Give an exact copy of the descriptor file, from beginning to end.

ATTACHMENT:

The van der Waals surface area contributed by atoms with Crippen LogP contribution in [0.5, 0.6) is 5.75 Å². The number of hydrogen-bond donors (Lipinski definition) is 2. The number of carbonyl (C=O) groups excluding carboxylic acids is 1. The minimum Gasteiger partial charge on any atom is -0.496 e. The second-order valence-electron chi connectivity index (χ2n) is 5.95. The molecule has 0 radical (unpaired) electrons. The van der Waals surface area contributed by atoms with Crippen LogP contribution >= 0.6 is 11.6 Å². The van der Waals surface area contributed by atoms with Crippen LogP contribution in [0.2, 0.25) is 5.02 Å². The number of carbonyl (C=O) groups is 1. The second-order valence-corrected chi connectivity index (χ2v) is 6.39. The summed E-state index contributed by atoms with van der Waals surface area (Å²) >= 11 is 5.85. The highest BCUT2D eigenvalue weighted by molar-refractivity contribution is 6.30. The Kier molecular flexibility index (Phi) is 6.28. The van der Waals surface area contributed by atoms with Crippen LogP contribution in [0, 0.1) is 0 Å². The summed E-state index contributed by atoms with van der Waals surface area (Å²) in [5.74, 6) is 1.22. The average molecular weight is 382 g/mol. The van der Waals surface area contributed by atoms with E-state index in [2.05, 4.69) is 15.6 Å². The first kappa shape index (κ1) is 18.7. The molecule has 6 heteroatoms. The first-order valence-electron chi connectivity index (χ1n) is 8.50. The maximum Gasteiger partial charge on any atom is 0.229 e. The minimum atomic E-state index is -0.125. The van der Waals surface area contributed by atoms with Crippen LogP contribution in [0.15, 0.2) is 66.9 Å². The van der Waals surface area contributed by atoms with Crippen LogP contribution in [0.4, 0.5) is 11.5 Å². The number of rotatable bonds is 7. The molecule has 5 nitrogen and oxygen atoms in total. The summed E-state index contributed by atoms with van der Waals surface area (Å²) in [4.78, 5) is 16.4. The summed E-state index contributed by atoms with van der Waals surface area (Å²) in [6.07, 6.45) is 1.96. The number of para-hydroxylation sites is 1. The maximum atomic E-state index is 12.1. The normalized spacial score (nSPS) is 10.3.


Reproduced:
The van der Waals surface area contributed by atoms with Crippen LogP contribution in [0.5, 0.6) is 5.75 Å². The number of hydrogen-bond donors (Lipinski definition) is 2. The number of carbonyl (C=O) groups excluding carboxylic acids is 1. The minimum Gasteiger partial charge on any atom is -0.496 e. The second-order valence-electron chi connectivity index (χ2n) is 5.95. The molecule has 0 radical (unpaired) electrons. The van der Waals surface area contributed by atoms with Crippen LogP contribution >= 0.6 is 11.6 Å². The van der Waals surface area contributed by atoms with Crippen LogP contribution in [0.2, 0.25) is 5.02 Å². The number of carbonyl (C=O) groups is 1. The second-order valence-corrected chi connectivity index (χ2v) is 6.39. The summed E-state index contributed by atoms with van der Waals surface area (Å²) >= 11 is 5.85. The highest BCUT2D eigenvalue weighted by molar-refractivity contribution is 6.30. The Kier molecular flexibility index (Phi) is 6.28. The van der Waals surface area contributed by atoms with Crippen LogP contribution in [0, 0.1) is 0 Å². The summed E-state index contributed by atoms with van der Waals surface area (Å²) in [5.74, 6) is 1.22. The average molecular weight is 382 g/mol. The van der Waals surface area contributed by atoms with E-state index in [2.05, 4.69) is 15.6 Å². The first kappa shape index (κ1) is 18.7. The molecule has 6 heteroatoms. The first-order valence-electron chi connectivity index (χ1n) is 8.50. The maximum Gasteiger partial charge on any atom is 0.229 e. The minimum atomic E-state index is -0.125. The van der Waals surface area contributed by atoms with Crippen LogP contribution in [0.15, 0.2) is 66.9 Å². The van der Waals surface area contributed by atoms with Crippen LogP contribution in [0.4, 0.5) is 11.5 Å². The number of rotatable bonds is 7. The molecule has 5 nitrogen and oxygen atoms in total. The summed E-state index contributed by atoms with van der Waals surface area (Å²) in [4.78, 5) is 16.4. The summed E-state index contributed by atoms with van der Waals surface area (Å²) in [6.07, 6.45) is 1.96. The number of para-hydroxylation sites is 1. The maximum atomic E-state index is 12.1. The normalized spacial score (nSPS) is 10.3.